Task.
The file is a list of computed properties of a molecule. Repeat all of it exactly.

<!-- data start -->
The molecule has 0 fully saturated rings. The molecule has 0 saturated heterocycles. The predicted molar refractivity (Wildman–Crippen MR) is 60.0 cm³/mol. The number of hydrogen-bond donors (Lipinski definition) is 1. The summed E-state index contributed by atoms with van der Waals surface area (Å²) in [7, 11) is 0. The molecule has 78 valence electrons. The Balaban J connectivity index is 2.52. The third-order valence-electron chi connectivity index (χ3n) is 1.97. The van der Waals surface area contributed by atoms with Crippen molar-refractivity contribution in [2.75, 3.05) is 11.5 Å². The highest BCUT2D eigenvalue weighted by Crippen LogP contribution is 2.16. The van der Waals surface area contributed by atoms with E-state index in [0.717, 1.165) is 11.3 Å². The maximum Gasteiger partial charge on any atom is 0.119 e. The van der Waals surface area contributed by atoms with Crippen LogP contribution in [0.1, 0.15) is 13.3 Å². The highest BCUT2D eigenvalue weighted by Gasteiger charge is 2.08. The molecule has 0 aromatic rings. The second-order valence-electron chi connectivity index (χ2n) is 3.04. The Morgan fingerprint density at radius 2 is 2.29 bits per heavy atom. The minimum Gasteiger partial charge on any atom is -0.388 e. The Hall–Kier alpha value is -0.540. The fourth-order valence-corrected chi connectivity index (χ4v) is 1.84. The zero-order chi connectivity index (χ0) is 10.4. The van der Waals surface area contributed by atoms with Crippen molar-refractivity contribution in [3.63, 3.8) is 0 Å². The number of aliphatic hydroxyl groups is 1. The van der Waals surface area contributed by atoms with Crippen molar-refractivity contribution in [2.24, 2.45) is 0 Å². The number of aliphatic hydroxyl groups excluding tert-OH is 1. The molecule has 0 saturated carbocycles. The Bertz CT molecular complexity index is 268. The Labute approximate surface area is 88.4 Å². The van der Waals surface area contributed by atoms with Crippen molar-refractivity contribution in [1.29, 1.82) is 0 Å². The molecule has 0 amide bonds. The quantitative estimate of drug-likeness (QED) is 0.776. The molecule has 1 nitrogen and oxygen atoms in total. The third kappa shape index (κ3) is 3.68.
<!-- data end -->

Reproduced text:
The molecule has 0 fully saturated rings. The molecule has 0 saturated heterocycles. The predicted molar refractivity (Wildman–Crippen MR) is 60.0 cm³/mol. The number of hydrogen-bond donors (Lipinski definition) is 1. The summed E-state index contributed by atoms with van der Waals surface area (Å²) in [7, 11) is 0. The molecule has 78 valence electrons. The Balaban J connectivity index is 2.52. The third-order valence-electron chi connectivity index (χ3n) is 1.97. The van der Waals surface area contributed by atoms with Crippen molar-refractivity contribution in [2.75, 3.05) is 11.5 Å². The highest BCUT2D eigenvalue weighted by Crippen LogP contribution is 2.16. The van der Waals surface area contributed by atoms with E-state index in [0.717, 1.165) is 11.3 Å². The maximum Gasteiger partial charge on any atom is 0.119 e. The van der Waals surface area contributed by atoms with Crippen LogP contribution in [0.1, 0.15) is 13.3 Å². The highest BCUT2D eigenvalue weighted by Gasteiger charge is 2.08. The molecule has 0 aromatic rings. The second-order valence-electron chi connectivity index (χ2n) is 3.04. The Morgan fingerprint density at radius 2 is 2.29 bits per heavy atom. The minimum Gasteiger partial charge on any atom is -0.388 e. The Hall–Kier alpha value is -0.540. The fourth-order valence-corrected chi connectivity index (χ4v) is 1.84. The zero-order chi connectivity index (χ0) is 10.4. The van der Waals surface area contributed by atoms with Crippen molar-refractivity contribution in [3.63, 3.8) is 0 Å². The number of aliphatic hydroxyl groups is 1. The van der Waals surface area contributed by atoms with Crippen molar-refractivity contribution in [2.24, 2.45) is 0 Å². The number of aliphatic hydroxyl groups excluding tert-OH is 1. The molecule has 0 saturated carbocycles. The Bertz CT molecular complexity index is 268. The Labute approximate surface area is 88.4 Å². The van der Waals surface area contributed by atoms with Crippen molar-refractivity contribution in [1.29, 1.82) is 0 Å². The molecule has 0 amide bonds. The quantitative estimate of drug-likeness (QED) is 0.776. The molecule has 1 nitrogen and oxygen atoms in total. The third kappa shape index (κ3) is 3.68.